I enthusiastically support the City's efforts to wrest control over commuter rail transport from Metrofail, if only for the potential for a culture reboot that it offers.

Thanks for reading this wall of text!

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UPDATE: "Server Error in '/FeedbackForm' Application. // Runtime Error". Sigh.

Thursday, October 6, 2011

Have email disclaimers gone mad?

It might just be karmic justice. Until a few months ago I worked at a company that would like to redefine email as Email 3.0 or something - the product was an email gateway that added branding, business cards, and also those stupid page-long disclaimers.

On Monday I bought a little baby PV solar panel, just to have an electronics guinea pig. Setsolar asked me for my address, email and real life, phone number, all sorts of things. (I wasn't in the mood to kick up much of a fuss.) So today I received the tax invoice by email. Fair enough, and kudos to them for allowing '+' in an email address. But then... there it was, lurking at the bottom of the email (emphasis mine):
Confidentiality Note: This email message and it’s [sic] attachments are the property of SETSOLAR. This information is intended solely for the attention and use of the individual or entity to which it is addressed and may contain confidential and legally privileged information. Any unauthorized review, use, disclosure or distribution is prohibited. If you are not the intended recipient, please contact the sender by reply email and destroy all copies of the original message.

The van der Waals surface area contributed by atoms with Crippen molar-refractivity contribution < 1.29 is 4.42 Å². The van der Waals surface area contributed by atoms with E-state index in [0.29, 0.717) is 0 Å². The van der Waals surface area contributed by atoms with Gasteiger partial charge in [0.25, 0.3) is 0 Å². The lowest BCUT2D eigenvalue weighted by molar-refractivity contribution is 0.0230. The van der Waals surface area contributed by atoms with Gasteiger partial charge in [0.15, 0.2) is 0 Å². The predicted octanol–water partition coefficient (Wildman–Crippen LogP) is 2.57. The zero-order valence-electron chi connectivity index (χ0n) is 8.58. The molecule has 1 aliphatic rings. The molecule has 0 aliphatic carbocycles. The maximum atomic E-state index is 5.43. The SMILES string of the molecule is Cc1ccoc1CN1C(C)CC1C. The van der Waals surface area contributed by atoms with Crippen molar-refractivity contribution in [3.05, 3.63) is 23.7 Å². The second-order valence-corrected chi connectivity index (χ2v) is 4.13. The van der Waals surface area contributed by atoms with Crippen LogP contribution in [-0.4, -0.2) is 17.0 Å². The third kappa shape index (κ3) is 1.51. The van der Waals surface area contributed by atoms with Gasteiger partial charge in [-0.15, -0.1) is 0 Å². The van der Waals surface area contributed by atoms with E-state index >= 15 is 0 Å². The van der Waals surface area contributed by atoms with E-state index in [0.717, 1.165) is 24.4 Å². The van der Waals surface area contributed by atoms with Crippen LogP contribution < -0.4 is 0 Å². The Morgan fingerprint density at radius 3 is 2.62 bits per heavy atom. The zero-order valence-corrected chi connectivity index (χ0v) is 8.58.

WTF? Since when is an invoice the property of the vendor? And just when did I agree to a contract that seeks to "prohibit" me from unauthorized "review" (???), use, disclosure and distribution? I guess I should now expect NPA to come knocking at my door.

Tuesday, October 4, 2011

You are just as guilty

The NYC General Assembly has published a declaration of the occupation of New York City. While I'm glad that the occupation seems to be gathering momentum and mindshare, and while I have sympathy for the sentiments behind the many "facts", I do believe that the 99% are not being completely honest about their complicity in the situation they're protesting. Let me add to the confusion. In the same order:

They have failed to use their shares in corporations, held via pension funds, as their voice with which to disapprove of bailouts. They have failed to put heat on underperforming executives.
They have failed to start their own corporations free of inequality and discrimination, and have chosen to continue to patronize corporations which do make themselves guilty of these blots on humanity's character.
Their farmers have chosen freely to use monopoly seeds; likewise they have chosen freely to poison their rivers with fertilizers and pesticides.
They have refused to use moisturizing creams not tested on rats first.